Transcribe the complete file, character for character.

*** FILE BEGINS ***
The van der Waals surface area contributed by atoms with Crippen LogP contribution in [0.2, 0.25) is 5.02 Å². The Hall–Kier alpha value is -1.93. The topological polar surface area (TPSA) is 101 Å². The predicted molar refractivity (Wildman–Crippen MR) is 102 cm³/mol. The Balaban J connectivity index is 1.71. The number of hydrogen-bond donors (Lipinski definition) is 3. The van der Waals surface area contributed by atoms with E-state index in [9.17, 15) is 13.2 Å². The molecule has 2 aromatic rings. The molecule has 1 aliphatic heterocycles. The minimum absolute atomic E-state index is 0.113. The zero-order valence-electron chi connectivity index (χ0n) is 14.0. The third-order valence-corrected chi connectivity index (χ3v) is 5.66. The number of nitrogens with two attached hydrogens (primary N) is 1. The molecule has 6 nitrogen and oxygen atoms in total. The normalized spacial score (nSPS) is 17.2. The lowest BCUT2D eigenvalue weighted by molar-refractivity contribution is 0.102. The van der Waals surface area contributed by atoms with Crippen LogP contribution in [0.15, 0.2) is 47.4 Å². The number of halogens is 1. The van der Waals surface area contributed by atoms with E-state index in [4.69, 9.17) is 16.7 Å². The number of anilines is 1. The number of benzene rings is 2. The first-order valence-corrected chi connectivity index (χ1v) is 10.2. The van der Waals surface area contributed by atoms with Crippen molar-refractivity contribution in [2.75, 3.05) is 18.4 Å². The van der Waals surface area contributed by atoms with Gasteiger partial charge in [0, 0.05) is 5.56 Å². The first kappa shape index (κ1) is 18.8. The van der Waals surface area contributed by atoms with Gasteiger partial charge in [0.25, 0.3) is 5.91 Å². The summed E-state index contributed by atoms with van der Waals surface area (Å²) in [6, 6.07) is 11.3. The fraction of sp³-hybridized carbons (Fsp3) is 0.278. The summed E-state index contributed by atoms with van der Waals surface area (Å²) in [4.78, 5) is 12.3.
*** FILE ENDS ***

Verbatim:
The van der Waals surface area contributed by atoms with Crippen LogP contribution in [0.2, 0.25) is 5.02 Å². The Hall–Kier alpha value is -1.93. The topological polar surface area (TPSA) is 101 Å². The predicted molar refractivity (Wildman–Crippen MR) is 102 cm³/mol. The Balaban J connectivity index is 1.71. The number of hydrogen-bond donors (Lipinski definition) is 3. The van der Waals surface area contributed by atoms with E-state index in [9.17, 15) is 13.2 Å². The molecule has 2 aromatic rings. The molecule has 1 aliphatic heterocycles. The minimum absolute atomic E-state index is 0.113. The zero-order valence-electron chi connectivity index (χ0n) is 14.0. The third-order valence-corrected chi connectivity index (χ3v) is 5.66. The number of nitrogens with two attached hydrogens (primary N) is 1. The molecule has 6 nitrogen and oxygen atoms in total. The normalized spacial score (nSPS) is 17.2. The lowest BCUT2D eigenvalue weighted by molar-refractivity contribution is 0.102. The van der Waals surface area contributed by atoms with Crippen LogP contribution in [0.15, 0.2) is 47.4 Å². The number of halogens is 1. The van der Waals surface area contributed by atoms with E-state index in [4.69, 9.17) is 16.7 Å². The number of anilines is 1. The number of benzene rings is 2. The first-order valence-corrected chi connectivity index (χ1v) is 10.2. The van der Waals surface area contributed by atoms with Crippen molar-refractivity contribution in [2.75, 3.05) is 18.4 Å². The van der Waals surface area contributed by atoms with Gasteiger partial charge in [0, 0.05) is 5.56 Å². The first kappa shape index (κ1) is 18.8. The van der Waals surface area contributed by atoms with Gasteiger partial charge in [0.25, 0.3) is 5.91 Å². The summed E-state index contributed by atoms with van der Waals surface area (Å²) in [6, 6.07) is 11.3. The fraction of sp³-hybridized carbons (Fsp3) is 0.278. The summed E-state index contributed by atoms with van der Waals surface area (Å²) in [4.78, 5) is 12.3.